The Science Behind Being A Smarter Shopper

Everyone has their own tricks to scoring the best deal, but how many of those tricks can be backed up by hard data?

Below are four insights gleaned from surveys, experiments, and research studies that could help you become a smarter shopper.

Know Your Needs

While you may not consider yourself an impulse shopper, everyone has at one point walked into a grocery or department store only to come out with more than the intended purchases. Combating those impromptu habits can be difficult, but making a concrete shopping plan can help keep your shopping on track.

A 1985 research paper on the phenomenology of impulse shopping by Dennis Rook and Stephen Hoch presented five crucial components to impulsive shopping. One of those components was “a reduction in cognitive evaluation.” The paper explains that, when struck by the sudden impulse to purchase something, shoppers critical reasoning declined, leading to the unplanned purchase.

To combat the allure of an unplanned extravagance, respondents in the study relied on mental discipline tactics, such as committing to buying only the items they went to the store for, or limiting their access to additional funds like credit cards. Being aware of what you need to purchase, by making a list, ranking the items in your cart by priority, or whatever you need to do to remain focused on what you need to buy, can help curb unplanned spending.

Ditch Brand Loyalty

The denim company you never stray from or that brand of toothpaste that you have used since you were 10, is banking on your loyalty. And chances are good that your loyalty has become more of a unconsidered preference than an informed decision based on value or quality.

In a study published by the journal Advances in Consumer Research, researchers found that consumers who were more receptive to particular brands proved to be generally less interested in taking advantage of sales or discounts than those without such brand attachments.

Whether your loyalty is based on actual quality, ingrained identification, or both, you shouldn’t neglect shopping around for a better deal. You could end up finding a new favorite, or, worse case, reaffirming what you already knew.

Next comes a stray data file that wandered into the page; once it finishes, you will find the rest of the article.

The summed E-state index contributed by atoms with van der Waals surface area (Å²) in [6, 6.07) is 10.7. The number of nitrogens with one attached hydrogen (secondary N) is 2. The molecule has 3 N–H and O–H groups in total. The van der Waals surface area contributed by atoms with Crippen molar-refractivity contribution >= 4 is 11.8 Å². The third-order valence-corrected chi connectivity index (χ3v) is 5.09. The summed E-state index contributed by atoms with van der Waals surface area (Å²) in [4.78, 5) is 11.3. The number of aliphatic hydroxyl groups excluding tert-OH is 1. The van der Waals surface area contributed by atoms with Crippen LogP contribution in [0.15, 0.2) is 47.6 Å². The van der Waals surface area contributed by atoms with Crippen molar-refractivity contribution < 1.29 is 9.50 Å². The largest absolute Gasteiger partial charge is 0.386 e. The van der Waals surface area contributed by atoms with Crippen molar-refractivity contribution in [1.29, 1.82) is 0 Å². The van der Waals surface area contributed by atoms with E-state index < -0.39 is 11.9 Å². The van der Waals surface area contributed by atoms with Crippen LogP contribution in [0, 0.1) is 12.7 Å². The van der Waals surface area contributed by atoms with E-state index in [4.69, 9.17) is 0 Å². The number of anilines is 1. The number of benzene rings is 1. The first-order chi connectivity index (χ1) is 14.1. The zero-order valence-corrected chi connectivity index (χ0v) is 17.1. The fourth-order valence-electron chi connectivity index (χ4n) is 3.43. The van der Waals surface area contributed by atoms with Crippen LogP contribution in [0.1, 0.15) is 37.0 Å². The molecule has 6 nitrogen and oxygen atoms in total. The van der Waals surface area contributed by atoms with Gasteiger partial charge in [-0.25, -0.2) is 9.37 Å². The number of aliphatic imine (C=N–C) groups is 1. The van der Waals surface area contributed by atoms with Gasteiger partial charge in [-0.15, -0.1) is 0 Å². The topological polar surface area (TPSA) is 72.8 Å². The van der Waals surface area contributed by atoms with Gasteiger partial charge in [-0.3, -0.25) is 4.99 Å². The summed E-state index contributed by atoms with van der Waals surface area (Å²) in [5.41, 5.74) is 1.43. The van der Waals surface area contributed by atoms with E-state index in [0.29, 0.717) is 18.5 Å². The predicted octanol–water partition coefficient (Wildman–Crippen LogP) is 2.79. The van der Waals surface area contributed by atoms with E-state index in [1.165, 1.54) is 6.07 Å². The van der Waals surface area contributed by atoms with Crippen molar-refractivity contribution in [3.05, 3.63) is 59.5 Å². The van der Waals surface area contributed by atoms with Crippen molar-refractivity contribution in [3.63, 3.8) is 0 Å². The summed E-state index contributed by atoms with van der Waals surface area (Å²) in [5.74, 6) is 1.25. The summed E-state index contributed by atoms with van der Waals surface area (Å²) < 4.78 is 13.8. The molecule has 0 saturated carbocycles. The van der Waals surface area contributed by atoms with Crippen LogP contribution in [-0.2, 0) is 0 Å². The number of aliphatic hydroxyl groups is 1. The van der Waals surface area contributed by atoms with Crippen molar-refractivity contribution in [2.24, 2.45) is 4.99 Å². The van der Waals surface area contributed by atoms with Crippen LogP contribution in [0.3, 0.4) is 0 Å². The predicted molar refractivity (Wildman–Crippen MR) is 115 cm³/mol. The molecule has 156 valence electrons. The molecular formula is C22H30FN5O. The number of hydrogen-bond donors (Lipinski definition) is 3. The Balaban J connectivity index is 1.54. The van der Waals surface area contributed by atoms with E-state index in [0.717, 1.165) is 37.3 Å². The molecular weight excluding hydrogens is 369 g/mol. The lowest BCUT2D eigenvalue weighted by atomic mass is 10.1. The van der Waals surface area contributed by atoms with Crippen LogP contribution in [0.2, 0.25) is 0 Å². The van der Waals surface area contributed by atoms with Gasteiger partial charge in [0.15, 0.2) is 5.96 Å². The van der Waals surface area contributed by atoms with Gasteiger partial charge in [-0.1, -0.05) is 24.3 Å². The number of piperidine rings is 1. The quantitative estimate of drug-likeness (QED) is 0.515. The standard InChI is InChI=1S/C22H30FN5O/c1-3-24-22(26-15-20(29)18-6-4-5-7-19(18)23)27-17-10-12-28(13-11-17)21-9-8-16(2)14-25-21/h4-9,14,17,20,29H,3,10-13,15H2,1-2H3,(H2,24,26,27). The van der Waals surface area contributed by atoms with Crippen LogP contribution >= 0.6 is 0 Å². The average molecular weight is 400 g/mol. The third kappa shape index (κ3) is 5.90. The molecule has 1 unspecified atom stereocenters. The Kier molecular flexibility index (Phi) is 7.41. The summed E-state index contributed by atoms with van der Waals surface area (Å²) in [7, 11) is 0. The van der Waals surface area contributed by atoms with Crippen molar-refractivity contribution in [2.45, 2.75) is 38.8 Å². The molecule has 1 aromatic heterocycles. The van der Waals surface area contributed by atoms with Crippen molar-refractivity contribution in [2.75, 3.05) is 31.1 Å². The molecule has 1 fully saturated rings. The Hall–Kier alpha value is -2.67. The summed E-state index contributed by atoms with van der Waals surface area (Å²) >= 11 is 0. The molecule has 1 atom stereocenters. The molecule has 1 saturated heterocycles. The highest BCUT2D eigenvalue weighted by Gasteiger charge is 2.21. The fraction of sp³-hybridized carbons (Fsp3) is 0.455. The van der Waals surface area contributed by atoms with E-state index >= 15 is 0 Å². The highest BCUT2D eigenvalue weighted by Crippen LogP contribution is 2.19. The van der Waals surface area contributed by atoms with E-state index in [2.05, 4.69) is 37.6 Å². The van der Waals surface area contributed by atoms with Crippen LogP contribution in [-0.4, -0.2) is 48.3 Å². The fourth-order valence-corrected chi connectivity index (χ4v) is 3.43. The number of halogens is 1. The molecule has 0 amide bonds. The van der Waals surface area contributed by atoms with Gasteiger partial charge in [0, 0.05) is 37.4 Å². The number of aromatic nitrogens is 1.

Do Your Research

It shouldn’t come as a surprise that exposing yourself to a wider range of options for a given product will make you better informed about what you should expect to pay, but there is hard science that proves it.

In a 1988 consumer study, subjects were asked to rate their familiarity with the general market price of a given product—a personal computer—and asked to choose the highest and lowest price they would pay for it based on provided specifications. The study explained that, “Subjects indicated a higher mean lower and upper price limit, and an narrower acceptable price range when they were market price knowledgeable than when they possessed little or no market price knowledge.”

While it may not seem like a major insight that becoming knowledgeable in at least the market price of a product, the virtue of shopping around and being aware of how much value you are getting from a sale or markdowns, has only grown. Browser applications like PriceBlink and Invisible Hand can help locate where you might find the lowest price for some of your purchases.

But Not Too Much

Finally, if you are planning a critical purchase in the near future and you’ve done your research, you will probably be just a satisfied going ahead with the purchase it than if you spent another week shopping around and agonizing over it.

A survey experiment conducted by researchers at Indiana University showed that there was no noticeable difference in either consumer confidence or satisfaction with major purchases, planned or unplanned, after eight months.
The study’s focus was on the performance of the item and did not necessarily take into account its purchase price. However, given that those who spent time shopping around reported about the same satisfaction with their purchase as those who did little research, the only difference between the two groups might be how much they paid for the same reward.